Commentary: With a New Supreme Court Term Comes New Anxiety

USA, Washington D.C. Supreme Court building

Commentary: With a New Supreme Court Term Comes New Anxiety

The Supreme Court begins a new term and will look at some important issues, with no certainty how the justices will rule.

Published October 7, 2013

There was a time when the beginning of a new term at the United States Supreme Court did not generate much in the way of emotion. But lately, the beginning of a new term represents a period of trepidation and deep concern about what these nine justices will decide in the coming year.

As in the last term, the court will deal with cases with far reaching consequences. The justices are expected to look at cases involving campaign contributions, housing discrimination, abortion rights, public prayer and affirmative action.

The Supreme Court seems to be split on a 5-to-4 basis, with the conservative majority often tipping the scale. Often it is to heartbreaking results. This was especially the case last June, when the court struck down the key component of the Voting Rights Act of 1965 by a 5-to-4 vote. In doing so, the court no longer required a number of states to seek federal approval before changing their election laws.

But the court has also been unpredictable in its leanings. Despite its conservative bent, the court overturned the Defense of Marriage Act and, in doing so, drew the cheers of same-sex couples around the country.

There was no case whose outcome was more unpredictable than when the justices deliberated on the Affordable Care Act, the signature accomplishment of the Obama administration and the ostensible centerpiece of the Republican stubbornness on the government shutdown.

Many had expected the conservative majority to overturn the law. But to the surprise of many – no doubt a large group in the White House among them – the court upheld the law. In that case, Chief Justice John Roberts stunned many by voting to proclaim the law constitutional.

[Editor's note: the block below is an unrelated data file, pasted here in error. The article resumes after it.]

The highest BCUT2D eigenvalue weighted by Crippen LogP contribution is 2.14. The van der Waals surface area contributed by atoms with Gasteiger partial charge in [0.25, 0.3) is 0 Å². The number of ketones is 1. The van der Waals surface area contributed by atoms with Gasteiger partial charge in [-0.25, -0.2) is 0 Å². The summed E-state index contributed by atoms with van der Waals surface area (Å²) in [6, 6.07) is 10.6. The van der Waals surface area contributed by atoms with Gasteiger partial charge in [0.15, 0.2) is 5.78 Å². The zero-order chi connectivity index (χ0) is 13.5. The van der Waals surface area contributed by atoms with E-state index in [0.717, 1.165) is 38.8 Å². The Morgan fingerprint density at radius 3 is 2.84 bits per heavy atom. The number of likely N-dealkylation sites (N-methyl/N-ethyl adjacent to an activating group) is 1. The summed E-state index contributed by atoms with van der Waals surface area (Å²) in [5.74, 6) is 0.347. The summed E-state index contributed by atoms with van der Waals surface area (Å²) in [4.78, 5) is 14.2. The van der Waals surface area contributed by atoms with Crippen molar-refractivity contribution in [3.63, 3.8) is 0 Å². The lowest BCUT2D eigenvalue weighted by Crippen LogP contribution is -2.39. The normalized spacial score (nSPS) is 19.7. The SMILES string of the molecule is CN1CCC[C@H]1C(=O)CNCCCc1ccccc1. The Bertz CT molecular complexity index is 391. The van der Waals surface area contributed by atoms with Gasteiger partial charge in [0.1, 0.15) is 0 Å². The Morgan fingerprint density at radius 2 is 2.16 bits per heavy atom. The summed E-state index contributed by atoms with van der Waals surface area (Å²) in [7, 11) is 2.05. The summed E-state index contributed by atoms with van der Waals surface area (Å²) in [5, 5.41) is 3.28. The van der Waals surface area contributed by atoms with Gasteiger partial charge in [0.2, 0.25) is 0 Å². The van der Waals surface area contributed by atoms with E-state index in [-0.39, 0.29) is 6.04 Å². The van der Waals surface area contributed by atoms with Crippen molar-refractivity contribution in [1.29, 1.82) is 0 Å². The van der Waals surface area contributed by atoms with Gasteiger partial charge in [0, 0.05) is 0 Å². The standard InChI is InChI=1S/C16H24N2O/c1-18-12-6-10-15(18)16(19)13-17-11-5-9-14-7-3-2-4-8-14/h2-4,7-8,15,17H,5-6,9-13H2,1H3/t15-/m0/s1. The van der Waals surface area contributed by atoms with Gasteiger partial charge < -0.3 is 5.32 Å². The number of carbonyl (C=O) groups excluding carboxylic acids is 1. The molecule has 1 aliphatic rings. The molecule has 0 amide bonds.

In one particularly significant case, the court will be looking at campaign finance laws, a field that the Roberts court has not had an especially warm and fuzzy feeling toward. In fact, a legacy of the Roberts court is the 2010 Citizens United v. Federal Election Commission case, which allowed corporations and others to spend unlimited sums in elections.

The case before the court, McCutcheon v. Federal Election Commission, centers on limits on contributions from individuals to candidates and political parties, limits imposed by law in many states and cities.

It is the uncertainty of the court’s leanings that fuels much of the unease about the coming deliberations in the upcoming Supreme Court term. There is so much on the line, and this is not a court that's naturally disposed to progressive decisions.

With so much at stake and with justices who shape the direction of laws in this country for generations, it is clearer than ever how important it is for Americans to go the polls and participate in not only the elections that select the presidents who appoint the Supreme Court justices. Voters must also participate in huge numbers in the midterm elections that determine many of the members of the Senate who must approve these justices.

The opinions expressed here do not necessarily reflect those of BET Networks.

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(Photo: Bruce Byers/Getty)

Written by Jonathan P. Hicks


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